At the station, Theriault was placed in an interview room. After a brief hiatus while other defendants were processed, Snell resumed the conversation. Again, Theriault was forthcoming about his activity although he declined to discuss the involvement of his mother and brother. The conversation terminated at approximately 9:30 A.M. Accordingly, all questions, answers and spontaneous statements occurred in three separate locations within a span of approximately three hours and fifteen minutes.

Whether at the house, in the Troop car or at the station, Theriault remained cooperative throughout his conversations. While he was initially agitated during the MRT entry, he was calm during his conversations with Merkel and Snell. He remained willing to speak, he never requested an attorney, and he never demonstrated by word or deed any physical or mental impairment suggesting that he was incapable of making rational and voluntary decisions. He never mentioned any childhood seizures or other disorders. No police officer threatened him or made promises of any kind in order to induce him to waive his Miranda rights, waive his Sixth Amendment right to counsel, or otherwise speak.

Theriault testified at the suppression hearing, and submitted an affidavit in support of his suppression motion. See Hrg. T. 87-103; 11/13/07 Theriault Affidavit, Dkt. No. 77. During the hearing, he admitted that he knew it was the police who entered his home because they announced their presence. However, he denied that he was provided Miranda warnings until he was fingerprinted at the barracks, following which further questioning ceased. He further testified that he then told the police that he wanted a lawyer. He admitted that he had been arrested on nineteen prior occasions and was fully conversant with his Miranda rights, including his rights to remain silent and to an attorney. Because he understood his rights, he swore that he made no incriminating statements. Nonetheless, he alternatively stated that any statements he did make were the by-product of duress. His duress claims were predicated solely on the overwhelming show of police force at the time of his arrest and non-Mirandized police questioning.*fn4 Other than the details of MRT's forcible entry, the court credits none of Theriault's other assertions, including those alleging non-Mirandized police interrogation.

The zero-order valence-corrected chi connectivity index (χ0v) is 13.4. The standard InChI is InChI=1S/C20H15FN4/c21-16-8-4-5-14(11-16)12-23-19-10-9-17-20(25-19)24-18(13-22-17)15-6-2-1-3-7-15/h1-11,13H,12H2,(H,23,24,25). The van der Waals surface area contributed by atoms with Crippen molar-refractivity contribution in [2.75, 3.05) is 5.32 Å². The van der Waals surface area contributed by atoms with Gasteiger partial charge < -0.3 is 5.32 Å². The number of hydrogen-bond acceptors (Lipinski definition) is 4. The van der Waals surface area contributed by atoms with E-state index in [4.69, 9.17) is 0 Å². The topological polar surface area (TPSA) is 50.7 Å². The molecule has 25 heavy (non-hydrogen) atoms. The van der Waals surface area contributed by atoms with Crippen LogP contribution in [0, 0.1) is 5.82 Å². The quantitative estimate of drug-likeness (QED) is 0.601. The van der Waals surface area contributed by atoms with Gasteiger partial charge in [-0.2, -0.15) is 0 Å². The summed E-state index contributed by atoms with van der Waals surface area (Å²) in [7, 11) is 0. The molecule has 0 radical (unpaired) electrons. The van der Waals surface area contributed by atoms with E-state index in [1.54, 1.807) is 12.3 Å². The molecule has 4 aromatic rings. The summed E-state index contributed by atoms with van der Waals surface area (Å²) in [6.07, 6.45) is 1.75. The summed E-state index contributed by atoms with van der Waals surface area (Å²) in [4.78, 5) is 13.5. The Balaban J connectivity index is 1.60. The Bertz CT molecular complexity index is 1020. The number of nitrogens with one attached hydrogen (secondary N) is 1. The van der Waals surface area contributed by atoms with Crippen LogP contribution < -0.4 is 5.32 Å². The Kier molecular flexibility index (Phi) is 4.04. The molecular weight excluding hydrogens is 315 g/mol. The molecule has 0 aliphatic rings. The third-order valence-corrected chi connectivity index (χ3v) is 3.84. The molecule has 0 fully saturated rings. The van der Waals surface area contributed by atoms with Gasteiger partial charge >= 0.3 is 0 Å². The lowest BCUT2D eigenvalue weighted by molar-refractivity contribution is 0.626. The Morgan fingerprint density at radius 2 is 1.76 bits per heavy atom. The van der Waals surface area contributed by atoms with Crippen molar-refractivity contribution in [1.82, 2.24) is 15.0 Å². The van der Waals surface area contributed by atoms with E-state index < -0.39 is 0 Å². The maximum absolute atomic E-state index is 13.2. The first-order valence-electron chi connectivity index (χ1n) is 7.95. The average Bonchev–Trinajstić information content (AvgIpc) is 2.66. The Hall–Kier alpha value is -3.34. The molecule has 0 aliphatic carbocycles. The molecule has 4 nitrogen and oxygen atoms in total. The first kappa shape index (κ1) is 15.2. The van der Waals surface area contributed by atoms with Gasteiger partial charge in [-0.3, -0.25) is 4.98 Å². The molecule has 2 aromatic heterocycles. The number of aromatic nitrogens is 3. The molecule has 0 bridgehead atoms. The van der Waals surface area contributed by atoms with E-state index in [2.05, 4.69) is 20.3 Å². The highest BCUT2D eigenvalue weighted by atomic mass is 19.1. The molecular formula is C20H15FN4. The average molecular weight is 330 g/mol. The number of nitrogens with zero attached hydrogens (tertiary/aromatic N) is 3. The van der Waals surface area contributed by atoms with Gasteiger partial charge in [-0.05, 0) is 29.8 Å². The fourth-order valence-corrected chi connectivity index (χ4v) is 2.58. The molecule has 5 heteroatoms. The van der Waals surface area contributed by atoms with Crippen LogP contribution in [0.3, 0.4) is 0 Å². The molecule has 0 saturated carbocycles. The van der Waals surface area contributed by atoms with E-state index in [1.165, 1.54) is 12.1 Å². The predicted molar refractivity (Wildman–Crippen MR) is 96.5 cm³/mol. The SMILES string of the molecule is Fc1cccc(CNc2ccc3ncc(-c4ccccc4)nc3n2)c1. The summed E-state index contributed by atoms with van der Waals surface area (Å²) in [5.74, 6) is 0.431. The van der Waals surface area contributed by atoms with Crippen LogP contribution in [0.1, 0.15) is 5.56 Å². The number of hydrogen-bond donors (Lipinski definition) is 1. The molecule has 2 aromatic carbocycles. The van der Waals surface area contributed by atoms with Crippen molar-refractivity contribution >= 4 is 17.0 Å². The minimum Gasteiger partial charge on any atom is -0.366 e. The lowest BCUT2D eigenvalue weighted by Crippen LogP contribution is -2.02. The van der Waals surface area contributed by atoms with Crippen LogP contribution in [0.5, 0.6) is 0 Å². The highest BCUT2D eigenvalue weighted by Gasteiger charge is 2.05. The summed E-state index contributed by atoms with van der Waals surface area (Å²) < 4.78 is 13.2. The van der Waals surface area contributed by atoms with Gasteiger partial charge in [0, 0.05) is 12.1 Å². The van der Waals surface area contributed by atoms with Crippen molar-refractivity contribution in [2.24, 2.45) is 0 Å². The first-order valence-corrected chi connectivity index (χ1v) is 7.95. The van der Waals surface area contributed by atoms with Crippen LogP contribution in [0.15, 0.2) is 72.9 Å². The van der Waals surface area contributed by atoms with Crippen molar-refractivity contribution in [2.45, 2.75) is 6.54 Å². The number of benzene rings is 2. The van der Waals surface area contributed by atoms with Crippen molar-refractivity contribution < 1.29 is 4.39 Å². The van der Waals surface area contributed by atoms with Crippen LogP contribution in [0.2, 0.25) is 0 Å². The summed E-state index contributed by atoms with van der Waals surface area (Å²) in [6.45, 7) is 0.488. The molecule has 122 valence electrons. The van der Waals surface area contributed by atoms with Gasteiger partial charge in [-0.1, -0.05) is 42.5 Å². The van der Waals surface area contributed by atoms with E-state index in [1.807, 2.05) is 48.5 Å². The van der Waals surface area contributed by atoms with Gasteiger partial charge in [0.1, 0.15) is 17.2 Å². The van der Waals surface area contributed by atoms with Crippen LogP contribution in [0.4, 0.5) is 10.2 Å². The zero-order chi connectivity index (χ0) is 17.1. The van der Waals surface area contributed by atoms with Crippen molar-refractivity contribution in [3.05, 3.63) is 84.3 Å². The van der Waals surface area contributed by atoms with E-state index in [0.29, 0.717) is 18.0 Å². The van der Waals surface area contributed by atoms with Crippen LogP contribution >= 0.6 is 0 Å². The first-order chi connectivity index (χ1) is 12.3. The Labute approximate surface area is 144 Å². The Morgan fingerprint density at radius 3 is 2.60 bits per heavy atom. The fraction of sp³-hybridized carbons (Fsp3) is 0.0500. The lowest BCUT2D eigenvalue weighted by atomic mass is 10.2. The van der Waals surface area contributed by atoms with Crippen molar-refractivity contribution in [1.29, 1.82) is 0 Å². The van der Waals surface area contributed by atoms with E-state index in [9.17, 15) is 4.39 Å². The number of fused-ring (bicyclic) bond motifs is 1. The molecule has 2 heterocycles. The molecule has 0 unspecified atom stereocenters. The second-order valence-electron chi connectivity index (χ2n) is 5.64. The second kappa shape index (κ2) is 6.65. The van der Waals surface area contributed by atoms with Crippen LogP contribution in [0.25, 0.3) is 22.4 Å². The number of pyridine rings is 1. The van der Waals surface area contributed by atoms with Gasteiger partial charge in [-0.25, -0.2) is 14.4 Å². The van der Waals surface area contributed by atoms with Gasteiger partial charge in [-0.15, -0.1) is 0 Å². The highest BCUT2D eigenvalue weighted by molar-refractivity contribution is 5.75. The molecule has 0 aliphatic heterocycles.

III. Analysis

Theriault argues that his statements must be suppressed because:

(1) they were elicited in the absence of counsel in violation of the Sixth Amendment; (2) they were induced by custodial interrogation in the absence of Miranda warnings and without an intelligent and voluntary waiver of the rights encompassed by those warnings, in violation of the Fifth Amendment's self-incrimination clause; and (3) they were involuntarily induced in violation of the Fifth Amendment's due process clause.

The Sixth Amendment provides that "[i]n all criminal prosecutions, the accused shall enjoy the right ... to have the Assistance of Counsel for his defence." U.S. CONST. amend. VI. The right attaches at the initiation of adversary judicial proceedings such as indictment, and extends to all critical stages of a criminal prosecution, including post-indictment interviews with the police. See Fellers v. United States, 540 U.S. 519, 523 (2004); United States v. Rommy, 506 F.3d 108, 135 (2d Cir. 2007). Unlike the Fifth Amendment's Miranda jurisprudence which focuses on custodial interrogation, the Sixth Amendment focuses on the intentional effort of the police to obtain incriminating statements, or in other words, "deliberate elicitation." See Fellers, 540 U.S. at 524; Rommy, 506 F.3d at 135. Deliberate elicitation occurs if the police stimulate the conversation, or take some action designed to deliberately elicit incriminating remarks. See Kuhlmann v. Wilson, 477 U.S. 436, 459 (1986). There is no deliberate elicitation if the police passively listen, or if a suspect volunteers statements. See id. (passive listening); Michigan v. Harvey, 494 U.S. 344, 352 (1990) (volunteered statements). The Sixth Amendment is not violated if the police initiate contact, as long as they do not initiate statements. See Patterson v. Illinois, 487 U.S. 285, 290-91 (1988). Once the right to counsel attaches, deliberately elicited statements are inadmissible unless the defendant expressly waives the right. See Harvey, 494 U.S. at 348; Rommy, 506 F.3d at 135-36. A voluntary and knowledgeable Miranda waiver equally serves as a Sixth Amendment right to counsel waiver. See Patterson, 487 U.S. at 292-93.

As for the Fifth Amendment and Miranda, there are typically three issues: whether Miranda warnings were necessary; if so were they adequate; and if so, did the defendant waive his rights. See United States v. McFarland, 424 F. Supp. 2d 427, 434-35 (N.D.N.Y. 2006) (citation omitted). The warnings are necessary if the defendant is subjected to custodial interrogation. See United States v. O'Brien, 498 F. Supp. 2d 520, 533 (N.D.N.Y. 2007). The warnings are adequate if the police warn the suspect "that he has the right to remain silent, that anything he says can be used against him in a court of law, that he has the right to the presence of an attorney, and that if he cannot afford an attorney one will be appointed for him prior to any questioning if he so desires." Miranda v. Arizona, 384 U.S. 436, 479 (1966); accord Dickerson v. United States, 530 U.S. 428, 433-44 (2000) (revisiting and affirming Miranda).